One common cause of shortness of breath is chronic obstructive pulmonary disease (COPD), which refers to a group of lung diseases that cause damage to your lungs and makes it difficult for you to breathe.

    Cigarette smoking is the leading cause of COPD. Long-term exposure to other lung irritants, such as air pollution, chemical fumes or dust, also may contribute to COPD.

    Secondary smoke (exposure to people who smoke) is also a risk factor.


    According to the World Health Organization, COPD is most common in countries where cigarette smoking is very widespread.

    It afflicts some 50 million people around the world, and kills nearly three million every year.

    COPD is the fourth leading cause of death worldwide and is greatly under-diagnosed, with recent studies indicating that 25% to 50% of people with clinically significant COPD don't know they have the disease.

    In Malaysia, respiratory illness is the primary cause of visits to health clinics and outpatient hospital clinics. The burden of COPD in males is almost three times that of females.

    Chronic respiratory disease, including COPD, in Malaysia is ranked fifth among the leading cause of disease burden.

    The two most common conditions of COPD are:

    ·Chronic bronchitis: The inflammation of the lining of the bronchial tubes which carry air to and from your lungs. Acute bronchitis is very common and develops from a cold or other respiratory infection.

    Chronic bronchitis caused by smoking is due to the constant irritation or inflammation of the lining of the bronchial tubes.

    Acute bronchitis usually improves within a few days; however, repeated bouts of bronchitis may be suggestive of chronic bronchitis and will require medical attention.

    ·Emphysema: The tiny air sacs in the lungs are gradually destroyed and there is progressive shortness of breath. Smoking is the leading cause of emphysema.

    Are smokers with COPD more likely to develop pneumonia? Yes! Smoking increases mucous production and impairs the clearing action in the airway.

    Bacteria and inflammatory and damaged lung cells accumulate, making the secretions thick and difficult to clear. The stagnant mucous causes bacteria to flourish and cause infection of the lung (pneumonia).

    Furthermore, even the inflammatory cells are damaged by tobacco smoke, so their ability to fight infections is diminished and there is limitation in the oxygen-carbon dioxide diffusion.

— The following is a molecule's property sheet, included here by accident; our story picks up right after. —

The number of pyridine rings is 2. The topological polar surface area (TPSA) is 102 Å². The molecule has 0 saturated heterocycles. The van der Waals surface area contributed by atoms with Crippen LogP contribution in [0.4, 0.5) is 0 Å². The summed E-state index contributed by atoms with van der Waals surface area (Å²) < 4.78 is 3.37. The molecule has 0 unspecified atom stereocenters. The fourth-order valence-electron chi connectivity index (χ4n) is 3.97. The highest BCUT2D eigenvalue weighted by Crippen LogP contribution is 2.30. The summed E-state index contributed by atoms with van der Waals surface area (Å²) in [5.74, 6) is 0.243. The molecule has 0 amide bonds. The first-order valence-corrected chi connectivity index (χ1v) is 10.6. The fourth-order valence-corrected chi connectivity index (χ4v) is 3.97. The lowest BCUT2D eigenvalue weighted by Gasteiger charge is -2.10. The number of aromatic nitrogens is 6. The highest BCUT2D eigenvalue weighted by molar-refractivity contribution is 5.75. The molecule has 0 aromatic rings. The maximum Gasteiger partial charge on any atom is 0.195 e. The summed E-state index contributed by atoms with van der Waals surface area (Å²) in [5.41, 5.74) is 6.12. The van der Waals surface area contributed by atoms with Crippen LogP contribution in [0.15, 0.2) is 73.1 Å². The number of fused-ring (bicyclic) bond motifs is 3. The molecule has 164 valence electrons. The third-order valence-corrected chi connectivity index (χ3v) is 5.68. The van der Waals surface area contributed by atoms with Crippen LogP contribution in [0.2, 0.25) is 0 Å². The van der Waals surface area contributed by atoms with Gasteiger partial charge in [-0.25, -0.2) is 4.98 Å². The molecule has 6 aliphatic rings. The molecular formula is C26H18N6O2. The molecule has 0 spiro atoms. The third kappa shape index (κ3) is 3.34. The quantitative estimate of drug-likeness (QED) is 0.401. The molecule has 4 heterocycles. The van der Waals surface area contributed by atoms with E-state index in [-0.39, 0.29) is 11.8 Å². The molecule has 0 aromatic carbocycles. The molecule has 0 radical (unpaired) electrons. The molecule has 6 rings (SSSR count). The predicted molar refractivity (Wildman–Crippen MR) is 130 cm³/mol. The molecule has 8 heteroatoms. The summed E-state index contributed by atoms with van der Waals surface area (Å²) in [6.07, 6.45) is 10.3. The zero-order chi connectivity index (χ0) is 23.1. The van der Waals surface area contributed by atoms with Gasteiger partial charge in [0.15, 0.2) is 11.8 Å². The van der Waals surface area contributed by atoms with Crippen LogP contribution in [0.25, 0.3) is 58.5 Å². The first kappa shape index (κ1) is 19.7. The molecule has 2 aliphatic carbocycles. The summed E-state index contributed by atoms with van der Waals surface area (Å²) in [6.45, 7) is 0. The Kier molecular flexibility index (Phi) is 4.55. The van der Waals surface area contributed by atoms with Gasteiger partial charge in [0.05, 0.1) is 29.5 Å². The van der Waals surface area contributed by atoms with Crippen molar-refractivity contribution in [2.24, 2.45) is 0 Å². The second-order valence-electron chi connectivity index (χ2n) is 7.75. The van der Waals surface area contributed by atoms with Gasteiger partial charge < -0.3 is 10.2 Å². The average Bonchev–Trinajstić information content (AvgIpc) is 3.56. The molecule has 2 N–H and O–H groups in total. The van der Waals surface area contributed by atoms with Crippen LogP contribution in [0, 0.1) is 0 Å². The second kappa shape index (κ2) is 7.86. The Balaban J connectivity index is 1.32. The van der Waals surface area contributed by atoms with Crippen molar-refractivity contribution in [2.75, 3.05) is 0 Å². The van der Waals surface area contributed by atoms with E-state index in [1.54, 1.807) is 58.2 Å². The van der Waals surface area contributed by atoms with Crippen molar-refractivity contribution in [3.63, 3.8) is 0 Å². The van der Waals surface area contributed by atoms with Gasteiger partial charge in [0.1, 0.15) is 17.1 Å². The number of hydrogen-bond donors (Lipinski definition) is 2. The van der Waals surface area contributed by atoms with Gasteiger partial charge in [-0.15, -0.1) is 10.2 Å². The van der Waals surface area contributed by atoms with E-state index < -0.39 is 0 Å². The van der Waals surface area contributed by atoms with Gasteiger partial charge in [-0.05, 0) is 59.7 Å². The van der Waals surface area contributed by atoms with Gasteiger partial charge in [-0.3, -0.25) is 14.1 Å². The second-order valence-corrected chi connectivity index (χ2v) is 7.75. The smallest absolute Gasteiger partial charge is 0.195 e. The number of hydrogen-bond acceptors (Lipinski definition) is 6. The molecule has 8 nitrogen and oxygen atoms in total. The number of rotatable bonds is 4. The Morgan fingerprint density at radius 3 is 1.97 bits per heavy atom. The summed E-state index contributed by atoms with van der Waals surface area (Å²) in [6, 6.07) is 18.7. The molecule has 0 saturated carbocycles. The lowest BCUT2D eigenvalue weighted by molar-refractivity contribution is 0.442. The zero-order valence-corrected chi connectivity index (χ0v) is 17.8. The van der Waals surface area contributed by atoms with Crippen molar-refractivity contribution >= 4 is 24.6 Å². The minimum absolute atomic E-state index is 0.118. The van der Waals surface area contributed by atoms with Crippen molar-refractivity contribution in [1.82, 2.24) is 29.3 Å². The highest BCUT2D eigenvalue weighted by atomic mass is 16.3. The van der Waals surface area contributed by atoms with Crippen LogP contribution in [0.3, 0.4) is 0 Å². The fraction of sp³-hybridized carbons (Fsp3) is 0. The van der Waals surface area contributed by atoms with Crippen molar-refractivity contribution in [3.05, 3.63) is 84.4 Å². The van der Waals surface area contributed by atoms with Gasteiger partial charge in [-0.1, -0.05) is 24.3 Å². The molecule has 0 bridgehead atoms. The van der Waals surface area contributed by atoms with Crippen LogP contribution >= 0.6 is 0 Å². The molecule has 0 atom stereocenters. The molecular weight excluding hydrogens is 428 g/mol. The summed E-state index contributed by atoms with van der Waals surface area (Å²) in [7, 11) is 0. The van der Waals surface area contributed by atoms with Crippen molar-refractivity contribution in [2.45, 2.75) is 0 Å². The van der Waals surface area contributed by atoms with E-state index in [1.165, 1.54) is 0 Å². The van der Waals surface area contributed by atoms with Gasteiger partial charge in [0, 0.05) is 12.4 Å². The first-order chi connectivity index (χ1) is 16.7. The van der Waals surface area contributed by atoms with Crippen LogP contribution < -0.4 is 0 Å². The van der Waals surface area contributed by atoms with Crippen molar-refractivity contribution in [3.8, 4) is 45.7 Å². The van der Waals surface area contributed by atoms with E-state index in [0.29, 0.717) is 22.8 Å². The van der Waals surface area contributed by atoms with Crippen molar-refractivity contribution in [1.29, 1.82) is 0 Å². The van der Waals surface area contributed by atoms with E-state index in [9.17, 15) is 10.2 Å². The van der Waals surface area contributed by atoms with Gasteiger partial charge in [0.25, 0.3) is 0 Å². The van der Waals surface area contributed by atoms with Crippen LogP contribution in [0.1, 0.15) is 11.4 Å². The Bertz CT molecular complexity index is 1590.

Pneumonia is often also more severe in smokers with COPD than in non-smokers without COPD.

    Symptoms of COPD do not appear until significant lung damage has occurred. People with COPD are also likely to experience episodes called an exacerbation, which is an increase in the severity of the disease.

    Red flags to watch out for include:

    ·Chronic cough (often the first symptom of COPD), and later, with chronic sputum production.


    ·Tightness of the chest.

    ·Shortness of breath (dyspnoea) is the hallmark symptom of COPD.

    COPD and asthma have similar symptoms of coughing and wheezing, but differ in that the onset of asthma typically occurs during childhood or adolescence, while COPD often develops in smokers and former smokers who are in their mid-40s.

    Exacerbations of asthma often have identifiable triggers such as allergens, cold air or exercise. Exacerbations of COPD are commonly caused by infections. With treatment, asthma patients can be symptom-free between exacerbations. COPD patients rarely experience a day without symptoms.

    How a doctor decides to manage a patient's COPD is based on spirometry results, severity of dyspnoea and disability, which can be assessed using the Modified Medical Research Council (MMRC) dyspnoea scale.

    Spirometry is the most common and important lung function test in diagnosing COPD and its stage. You'll be asked to blow into a large tube connected to a spirometer. This measures how much air your lungs can hold and how fast you can blow the air out of your lungs.

    Spirometry can detect COPD even before you have symptoms of the disease. There are four stages of COPD, ranging from mild (stage 1) to very severe (stage 4).